Skip to main content
Blog Post 13 January 2021

New year, new TV? How to choose energy efficient appliances

The new year is a time when we welcome new gadgets and gizmos into our homes – often as a Christmas gift or in the January sales.

Whether you’re looking for a new fridge, washing machine or TV, buying a new appliance can be a big investment. But if you choose wisely and opt for energy efficient options, you can save money on your energy bills in the long run.

Here, we offer tips and advice on what to look out for when choosing your new appliances.

Size matters

When looking for energy efficient appliances for your home, you need to consider the size of the appliance that you require. If you buy a family-sized dishwasher but never manage to fill it with dirty dishes, for example, you may be wasting energy and therefore money on your electricity bills.

The same rule applies to most other appliances – from washing machines to kettles. Only buy the size you need, as larger items will use more energy and end up costing you more.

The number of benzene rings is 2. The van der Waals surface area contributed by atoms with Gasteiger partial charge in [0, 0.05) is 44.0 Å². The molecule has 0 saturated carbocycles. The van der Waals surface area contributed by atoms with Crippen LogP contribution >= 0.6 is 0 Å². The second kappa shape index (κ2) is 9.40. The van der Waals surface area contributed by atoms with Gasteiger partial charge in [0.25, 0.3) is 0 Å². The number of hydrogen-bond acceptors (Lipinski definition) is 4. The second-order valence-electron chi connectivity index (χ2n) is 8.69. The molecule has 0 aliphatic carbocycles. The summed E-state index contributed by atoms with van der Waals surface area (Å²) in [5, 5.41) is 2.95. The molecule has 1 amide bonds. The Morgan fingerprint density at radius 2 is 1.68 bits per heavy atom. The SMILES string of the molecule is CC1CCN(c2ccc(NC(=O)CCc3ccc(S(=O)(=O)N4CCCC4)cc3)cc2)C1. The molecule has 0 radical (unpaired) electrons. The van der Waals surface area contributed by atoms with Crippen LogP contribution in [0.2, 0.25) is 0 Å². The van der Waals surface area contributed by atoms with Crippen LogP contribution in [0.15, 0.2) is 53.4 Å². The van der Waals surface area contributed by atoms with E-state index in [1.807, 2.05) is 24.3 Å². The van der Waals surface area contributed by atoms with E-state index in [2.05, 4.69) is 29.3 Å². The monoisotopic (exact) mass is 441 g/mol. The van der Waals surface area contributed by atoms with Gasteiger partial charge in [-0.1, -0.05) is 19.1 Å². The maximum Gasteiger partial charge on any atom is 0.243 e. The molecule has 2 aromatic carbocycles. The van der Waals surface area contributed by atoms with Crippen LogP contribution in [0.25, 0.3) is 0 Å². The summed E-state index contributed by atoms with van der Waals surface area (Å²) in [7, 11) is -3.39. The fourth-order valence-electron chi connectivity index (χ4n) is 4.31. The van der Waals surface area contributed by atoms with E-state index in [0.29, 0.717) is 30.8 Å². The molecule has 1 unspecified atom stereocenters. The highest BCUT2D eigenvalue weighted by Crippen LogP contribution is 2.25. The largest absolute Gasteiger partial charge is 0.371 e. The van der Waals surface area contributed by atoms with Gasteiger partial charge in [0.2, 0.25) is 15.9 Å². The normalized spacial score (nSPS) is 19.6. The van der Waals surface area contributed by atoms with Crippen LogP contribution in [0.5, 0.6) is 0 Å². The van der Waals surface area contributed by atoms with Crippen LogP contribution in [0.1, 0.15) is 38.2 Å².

Check the energy label

The next thing to consider is the energy rating of your new appliance. In general, energy ratings are categorised by the product’s size. This means that two differently sized appliances with the same energy rating might use different amounts of electricity.

It’s best to check energy labels on products and look for the product with the best energy rating for the size you require. Read our blog on the new energy label to find out what it means for you.

Reduce your energy consumption

How and when you use your home appliances can affect how much energy they use. Wet appliances such as dishwashers and washing machines, for example, typically account for 10% of a household’s energy bills. Frequency of use is one factor, however washing at lower temperatures and avoiding half loads will reduce energy consumption.